Looking for some real-time strategy with a comic flavor? Try playing Starcraft while listening to an old George Carlin record. Despite its billing, Tribal Rage doesn't deliver any comedy, strategy, or really much of anything except a delicately balanced blend of tedium and frustration, topped off with a painful hum in the back of your skull.
Set on yet another postapocalyptic Earth, Tribal Rage lets you battle as one of six allegedly wacky tribes for domination of the scorched planet. Among your choices are the neo-fascist Enforcers, the Grim Reaper-hugging Death Cultists, or the, um, extraordinarily large-lunged Amazons, women whose endowments make Lara Croft seem prepubescent in comparison. Tribal Rage's humor is pretty much limited to a Trailer Trash unit that looks like Elvis and shoots a guitar gun.
Stopped laughing yet? Then let's discuss the gameplay. In a striking show of originality, you'll get to mine ore to create units to defend your bases and to attack others. For all its boasting of uniqueness, Tribal Rage coughs up a big greasy hair ball of some of the most hackneyed gameplay to be found in any game, any genre. The game comes with a number of stand-alone, unconnected scenarios that are totally lacking in depth and character. While each of the scenarios does have specific mission goals, you can fail to meet the goals and still win just by killing enough of the enemy.
Tribal Rage does offer a nice little twist in terms of a campaign game, but fails to fulfill any of its promise. Instead of asking gamers to play through a series of increasingly challenging, pre-scripted scenarios, Tribal Rage generates a grid of uncontrolled territories, each representing a different battle zone controlled by different factions. Starting from one territory, you must take over the entire map, moving units and credits to support your war effort. Unfortunately, you can pretty much breeze through the map once you generate a heap of killer units and a hefty bankroll to overwhelm any resistance. A potentially more challenging, large-scale strategic game is kneecapped by this most basic approach.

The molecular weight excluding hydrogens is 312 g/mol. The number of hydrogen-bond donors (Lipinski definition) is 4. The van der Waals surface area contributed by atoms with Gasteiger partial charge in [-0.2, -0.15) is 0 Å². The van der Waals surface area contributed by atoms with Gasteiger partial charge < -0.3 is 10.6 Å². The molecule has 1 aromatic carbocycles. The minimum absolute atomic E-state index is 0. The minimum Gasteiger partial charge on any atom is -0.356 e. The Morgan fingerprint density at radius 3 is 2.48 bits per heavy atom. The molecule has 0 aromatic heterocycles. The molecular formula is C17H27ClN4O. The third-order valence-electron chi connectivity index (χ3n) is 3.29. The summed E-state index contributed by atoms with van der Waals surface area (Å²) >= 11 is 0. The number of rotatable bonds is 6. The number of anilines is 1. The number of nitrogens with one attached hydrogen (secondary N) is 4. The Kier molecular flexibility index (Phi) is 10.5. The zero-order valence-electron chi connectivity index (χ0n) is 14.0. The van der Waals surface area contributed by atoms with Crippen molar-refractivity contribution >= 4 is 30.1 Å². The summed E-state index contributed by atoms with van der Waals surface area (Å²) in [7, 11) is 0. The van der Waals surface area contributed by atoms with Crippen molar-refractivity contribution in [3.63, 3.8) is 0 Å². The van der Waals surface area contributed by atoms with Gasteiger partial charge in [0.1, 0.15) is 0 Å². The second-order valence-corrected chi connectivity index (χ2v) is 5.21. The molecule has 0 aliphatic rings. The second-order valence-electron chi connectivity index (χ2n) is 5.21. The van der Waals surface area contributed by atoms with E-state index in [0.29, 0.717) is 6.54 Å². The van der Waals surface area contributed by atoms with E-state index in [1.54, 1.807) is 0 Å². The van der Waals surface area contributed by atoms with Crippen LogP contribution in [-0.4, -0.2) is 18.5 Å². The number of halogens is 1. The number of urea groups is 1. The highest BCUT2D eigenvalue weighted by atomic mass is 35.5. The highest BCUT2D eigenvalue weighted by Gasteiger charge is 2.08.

That strategy is money in the bank except when one of Tribal Rage's endearing bugs arbitrarily decides to erase those units and resources. As aggravating as that is, Tribal Rage features an even more egregious game-crashing glitch that affects those gamers who have those terribly rare and unpopular Sound Blaster audio cards. There's a patch on the Talon Soft web site, but the game still crashed on me after I installed it.
Not that I minded the crashes that much. Even if you're willing to forgive the pedestrian graphics, average sound, interchangeable units, and crappy gameplay, Tribal Rage's bottom of the barrel AI is sure to cripple whatever fun you might be able to squeeze out of the game. This game has the absolute worst pathfinding routines in the universe. Grouped units will separate widely, get stuck on the edge of any object in the zip code, just stop moving, or simply refuse to move, staying behind while the rest of the troop marches on. It makes you wonder if anyone played this game before it was shoved in the box.
But wait - there's more! Units must be clicked on exactly right to get control of them. Buildings and defense structures frequently refuse to deploy despite receiving orders about a dozen times. Units need to appear on the screen all at once to be linked to hot keys. There's no command to center the display on hot-keyed units. The ability to design your own super-units sounds good but throws any concept of play balancing right out the window. Starting to get the idea?
Sure, Tribal Rage features multiplayer, but so what? Russian roulette is a multiplayer game, and I don't want to play it either. Tribal Rage does have its place in the gaming world - on a store shelf, gathering dust.